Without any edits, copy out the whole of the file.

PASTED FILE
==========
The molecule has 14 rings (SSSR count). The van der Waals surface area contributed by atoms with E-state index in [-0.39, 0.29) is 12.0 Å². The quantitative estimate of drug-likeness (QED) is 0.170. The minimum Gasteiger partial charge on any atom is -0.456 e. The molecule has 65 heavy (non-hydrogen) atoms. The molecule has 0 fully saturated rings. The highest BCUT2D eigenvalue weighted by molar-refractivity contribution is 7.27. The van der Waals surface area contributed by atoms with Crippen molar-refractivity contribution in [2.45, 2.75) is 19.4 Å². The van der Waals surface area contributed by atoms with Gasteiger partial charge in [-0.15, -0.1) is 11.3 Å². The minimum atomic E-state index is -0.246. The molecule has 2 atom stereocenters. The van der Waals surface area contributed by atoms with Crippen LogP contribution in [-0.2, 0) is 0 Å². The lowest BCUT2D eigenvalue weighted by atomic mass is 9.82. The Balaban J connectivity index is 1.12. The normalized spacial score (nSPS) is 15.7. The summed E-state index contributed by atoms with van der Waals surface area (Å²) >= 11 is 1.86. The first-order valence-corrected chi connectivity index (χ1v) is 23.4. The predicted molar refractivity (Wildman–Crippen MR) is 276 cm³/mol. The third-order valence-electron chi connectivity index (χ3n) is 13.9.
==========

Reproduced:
The molecule has 14 rings (SSSR count). The van der Waals surface area contributed by atoms with E-state index in [-0.39, 0.29) is 12.0 Å². The quantitative estimate of drug-likeness (QED) is 0.170. The minimum Gasteiger partial charge on any atom is -0.456 e. The molecule has 65 heavy (non-hydrogen) atoms. The molecule has 0 fully saturated rings. The highest BCUT2D eigenvalue weighted by molar-refractivity contribution is 7.27. The van der Waals surface area contributed by atoms with Crippen molar-refractivity contribution in [2.45, 2.75) is 19.4 Å². The van der Waals surface area contributed by atoms with Gasteiger partial charge in [-0.15, -0.1) is 11.3 Å². The minimum atomic E-state index is -0.246. The molecule has 2 atom stereocenters. The van der Waals surface area contributed by atoms with Crippen LogP contribution in [-0.2, 0) is 0 Å². The lowest BCUT2D eigenvalue weighted by atomic mass is 9.82. The Balaban J connectivity index is 1.12. The normalized spacial score (nSPS) is 15.7. The summed E-state index contributed by atoms with van der Waals surface area (Å²) >= 11 is 1.86. The first-order valence-corrected chi connectivity index (χ1v) is 23.4. The predicted molar refractivity (Wildman–Crippen MR) is 276 cm³/mol. The third-order valence-electron chi connectivity index (χ3n) is 13.9.